Best-of-Breed vs. Best-of-Suite: What’s Next for for IT Software
By Jackson Shaw, Chief Strategy Officer, Clear Skye
2020 has been a transformative year for technology. The COVID-19 pandemic has changed not only our priorities, but where and how people get work done. While the adjustment hasn’t been easy for many businesses, it’s also surfaced some of the software issues that plague many organizations and forced them to deal with it head-on. For instance, workforce enablement—which in previous years, has only been considered a mid-ranking priority for technology leaders—has jumped to one of the top three business priorities, according to the 2020 Harvey Nash/KPMG CIO Survey.
It’s not a matter of if organizations want to create improved working environments, but before the advent of largely remote work, other priorities have taken precedence. Additionally, the tactical part of introducing new and better processes—financial, talent, training and education on new systems, integration with existing systems, etc.—can be daunting. However, the ‘if it’s not broke, don’t fix it’ mentality is wearing thin, and for businesses to succeed, workforce enablement needs to be a big part of the equation.
Read More: SalesTech Vendors Making Waves In APAC
Even moreso than a time constraint or hesitancy of a big system overhaul is the historical focus on best-of-breed solutions that don’t necessarily all play well together, and thus, hinder workforce enablement. But there’s a fundamental shift happening in the enterprise software landscape. The best-of-breed SaaS application is going to be replaced by “best-of-suite” SaaS applications. Businesses have started to realize that the benefit of multiple best of breed solutions is no longer outweighing the seamless experience that companies want for their employees. Multiple best of breed solutions require too much context-switching for employees.
In fact, a lot of companies have already made big investments towards being best-of-suite vendors. Salesforce, and ServiceNow—who although are all approaching this space from a different angle—are very successfully achieving this. Salesforce connects marketing, sales, commerce, service and IT teams from anywhere to offer the best customer experience. ServiceNow connects disparate technology to reduce the complexity of employees’ jobs through a modern digital workflow. The common theme here is not offering the best solution for the one task, but creating an all-encompassing solution for the many.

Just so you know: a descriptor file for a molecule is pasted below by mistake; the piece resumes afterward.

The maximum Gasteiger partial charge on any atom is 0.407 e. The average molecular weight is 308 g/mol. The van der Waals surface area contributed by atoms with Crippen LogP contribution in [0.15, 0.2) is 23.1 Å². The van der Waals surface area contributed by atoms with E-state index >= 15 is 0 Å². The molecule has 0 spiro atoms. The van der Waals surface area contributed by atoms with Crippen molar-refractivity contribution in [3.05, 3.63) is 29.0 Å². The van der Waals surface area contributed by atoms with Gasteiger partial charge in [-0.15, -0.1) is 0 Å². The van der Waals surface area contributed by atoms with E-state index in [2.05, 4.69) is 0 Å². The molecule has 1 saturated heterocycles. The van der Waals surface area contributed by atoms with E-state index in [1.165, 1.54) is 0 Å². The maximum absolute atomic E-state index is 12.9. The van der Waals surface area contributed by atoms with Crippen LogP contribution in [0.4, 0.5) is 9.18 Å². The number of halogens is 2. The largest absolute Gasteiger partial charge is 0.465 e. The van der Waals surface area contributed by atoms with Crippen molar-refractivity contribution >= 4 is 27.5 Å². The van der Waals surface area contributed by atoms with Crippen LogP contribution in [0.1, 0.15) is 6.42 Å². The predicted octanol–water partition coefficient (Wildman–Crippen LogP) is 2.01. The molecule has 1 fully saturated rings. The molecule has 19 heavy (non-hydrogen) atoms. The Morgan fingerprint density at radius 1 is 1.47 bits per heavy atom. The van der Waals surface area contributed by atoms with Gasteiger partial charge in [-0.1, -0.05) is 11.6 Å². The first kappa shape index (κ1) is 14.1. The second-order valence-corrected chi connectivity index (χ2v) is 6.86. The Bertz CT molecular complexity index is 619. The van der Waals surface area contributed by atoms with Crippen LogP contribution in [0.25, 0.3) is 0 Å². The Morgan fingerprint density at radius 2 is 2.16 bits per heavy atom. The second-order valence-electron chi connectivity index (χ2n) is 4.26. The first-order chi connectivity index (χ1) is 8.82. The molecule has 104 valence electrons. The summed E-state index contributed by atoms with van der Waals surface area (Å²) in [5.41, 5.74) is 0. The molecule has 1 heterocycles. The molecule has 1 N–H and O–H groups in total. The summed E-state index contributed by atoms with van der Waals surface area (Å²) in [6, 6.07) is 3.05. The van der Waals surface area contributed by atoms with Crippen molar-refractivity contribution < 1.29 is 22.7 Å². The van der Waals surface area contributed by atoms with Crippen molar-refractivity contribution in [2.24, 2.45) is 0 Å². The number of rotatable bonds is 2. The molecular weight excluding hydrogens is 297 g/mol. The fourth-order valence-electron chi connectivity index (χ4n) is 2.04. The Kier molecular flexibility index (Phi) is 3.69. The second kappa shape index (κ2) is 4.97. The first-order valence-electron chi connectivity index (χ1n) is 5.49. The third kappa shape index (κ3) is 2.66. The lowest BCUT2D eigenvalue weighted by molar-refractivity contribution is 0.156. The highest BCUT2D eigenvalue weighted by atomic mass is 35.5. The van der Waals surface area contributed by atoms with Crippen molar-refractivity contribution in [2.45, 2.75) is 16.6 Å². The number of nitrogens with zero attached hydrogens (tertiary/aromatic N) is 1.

Just last month, identity platform Okta announced the $6.5 million acquisition of Auth0, another smaller player in the identity space. Okta CEO Todd McKinnon said the move was part of the company’s push to be one of the five or six primary clouds—including the aforementioned Salesforce and ServiceNow—that customers will turn to as market leaders. Unfortunately, this is likely a losing game for Okta. While identity is a vital part of a company’s security stack, it’s just that—a part. Rather than emerge as a primary cloud player, it’s more likely that Okta will ultimately be acquired by one of the existing powerhouses who don’t already have a robust identity offering. And let’s face it: Microsoft, Amazon, ServiceNow, Salesforce, and the other cloud providers haven’t made their intentions in the identity space known yet—but they’ll be hard to compete with when they do.
Despite what will happen with Okta and its big bet on Auth0, it’s easy to understand why its sights are set on becoming a best-of-suite solution. Increased productivity and ability to streamline tasks is nice a byproduct of workforce enablement, but there are other extremely important factors at play, too. First, organizations want to eliminate the internal silos of multiple, different applications that employees have to use and be trained on. Second, they want to significantly consolidate their data silos in order to unlock the potential of important insights – such as identity data – integrated with their business-critical data. Third, they also want to break down the barriers between IT and the business, which means empowering their workforce by providing a common set of tools that all employees can use together, to solve problems.
Consider extending the power of working with a common spreadsheet or word processing package to digital workflows and designs or having low- or no-code capabilities that enable all employees to participate in a company’s strategy or goals. The need for streamlined and secure operations has only been exacerbated by the work from home realities of the past year. Unencumbered by IT staff and left to their own devices, employees will do what they need to get work done—even if that means resorting to ‘bad’ habits. Best-of-suite solutions enable friendly UX and security to prevail in a way that numerous different best-of-breed solutions simply cannot.
While best-of-breed solutions have their place, the real winners in the software market over the next few years will be the ones that prioritize the interconnected nature of today’s workflow. Even as vaccine rates accelerate, restrictions loosen, and some employers start to return to physical office locations, it’s unlikely that work will ever return to the way it was. Growing pains aside, we’ve learned how we can work effectively even while apart, and to arm people with the tools and technologies they need to succeed. Workforce enablement—as seen by the major cloud players and wannabes alike—is the next wave of software, and it will be interesting to see how this plays out in a post-pandemic world.